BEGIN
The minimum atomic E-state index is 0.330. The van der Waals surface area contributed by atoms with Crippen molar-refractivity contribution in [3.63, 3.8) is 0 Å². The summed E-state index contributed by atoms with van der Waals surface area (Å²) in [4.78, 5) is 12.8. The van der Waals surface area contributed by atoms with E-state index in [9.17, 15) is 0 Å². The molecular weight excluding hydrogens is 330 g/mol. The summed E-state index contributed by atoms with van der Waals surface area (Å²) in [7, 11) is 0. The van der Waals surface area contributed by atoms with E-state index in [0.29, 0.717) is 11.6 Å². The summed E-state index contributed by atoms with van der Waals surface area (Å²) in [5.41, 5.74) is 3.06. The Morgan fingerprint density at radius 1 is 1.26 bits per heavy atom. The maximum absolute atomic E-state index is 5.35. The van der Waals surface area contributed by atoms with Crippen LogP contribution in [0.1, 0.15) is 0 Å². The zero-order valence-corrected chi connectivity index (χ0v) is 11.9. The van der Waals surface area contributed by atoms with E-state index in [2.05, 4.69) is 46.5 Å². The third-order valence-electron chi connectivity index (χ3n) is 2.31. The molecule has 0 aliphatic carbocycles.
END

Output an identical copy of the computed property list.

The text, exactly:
The minimum atomic E-state index is 0.330. The van der Waals surface area contributed by atoms with Crippen molar-refractivity contribution in [3.63, 3.8) is 0 Å². The summed E-state index contributed by atoms with van der Waals surface area (Å²) in [4.78, 5) is 12.8. The van der Waals surface area contributed by atoms with E-state index in [9.17, 15) is 0 Å². The molecular weight excluding hydrogens is 330 g/mol. The summed E-state index contributed by atoms with van der Waals surface area (Å²) in [7, 11) is 0. The van der Waals surface area contributed by atoms with E-state index in [0.29, 0.717) is 11.6 Å². The summed E-state index contributed by atoms with van der Waals surface area (Å²) in [5.41, 5.74) is 3.06. The Morgan fingerprint density at radius 1 is 1.26 bits per heavy atom. The maximum absolute atomic E-state index is 5.35. The van der Waals surface area contributed by atoms with Crippen LogP contribution in [0.1, 0.15) is 0 Å². The zero-order valence-corrected chi connectivity index (χ0v) is 11.9. The van der Waals surface area contributed by atoms with E-state index in [2.05, 4.69) is 46.5 Å². The third-order valence-electron chi connectivity index (χ3n) is 2.31. The molecule has 0 aliphatic carbocycles.